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Mid-Continent Wood Prods., Inc. v. Harris - 936 F.2d 297 (7th Cir. 1991)


Valid service of process is necessary in order to assert personal jurisdiction over a defendant. Moreover, a defendant's actual notice of the litigation is insufficient to satisfy Fed. R. Civ. P. 4's requirements.


Defendant debtor sought review of a decision from the United States District Court for the Northern District of Illinois, denying defendant's motion to vacate and dismiss a default judgment obtained by plaintiff creditor on the grounds of improper service under Fed. R. Civ. P. 4(d)(1). Defendant debtor challenged the district court's denial of defendant's motion seeking to set aside a default judgment obtained by plaintiff creditor for a commercial debt. Plaintiff was unable to locate any of defendant's assets upon which to execute judgment until six years after the default judgment was rendered. Defendant then filed a motion for relief from judgment under Fed. R. Civ. P. 60(b), claiming that he had never been served with the complaint in the manner prescribed by Rule 4(d)(1).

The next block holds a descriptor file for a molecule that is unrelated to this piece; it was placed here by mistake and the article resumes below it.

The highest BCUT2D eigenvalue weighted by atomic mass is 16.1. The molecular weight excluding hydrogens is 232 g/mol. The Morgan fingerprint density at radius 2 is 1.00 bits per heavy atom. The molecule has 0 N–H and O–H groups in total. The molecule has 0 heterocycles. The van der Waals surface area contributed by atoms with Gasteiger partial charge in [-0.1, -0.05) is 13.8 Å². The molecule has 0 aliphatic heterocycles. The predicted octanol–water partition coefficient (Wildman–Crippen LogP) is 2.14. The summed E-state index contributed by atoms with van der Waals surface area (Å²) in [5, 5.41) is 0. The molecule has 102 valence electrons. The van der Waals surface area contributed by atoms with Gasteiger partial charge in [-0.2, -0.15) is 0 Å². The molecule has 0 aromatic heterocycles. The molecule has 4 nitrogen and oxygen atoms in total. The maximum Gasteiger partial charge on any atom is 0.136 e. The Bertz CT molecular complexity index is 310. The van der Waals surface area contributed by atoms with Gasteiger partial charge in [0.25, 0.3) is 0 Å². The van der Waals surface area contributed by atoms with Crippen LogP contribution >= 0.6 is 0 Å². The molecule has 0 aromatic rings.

Was the district correct when it created its own criteria for service of process if the service does not comply with the requirements in Rule 4 of the Federal Rules of Civil Procedure?




The court reversed the district court's decision denying defendant debtor's motion to set aside a default judgment procured by plaintiff creditor six years before. The court held that the district court erred in crafting its own three-part test and finding that plaintiff had substantially complied with the dictates of Fed. R. Civ. P. 4(d)(1). Exact compliance with the rule was required. Plaintiff failed to demonstrate exact compliance. The fact that defendant had actual knowledge of plaintiff's suit was immaterial. The court reversed and remanded, with instructions to the district court to grant defendant's motion to vacate plaintiff's default judgment.

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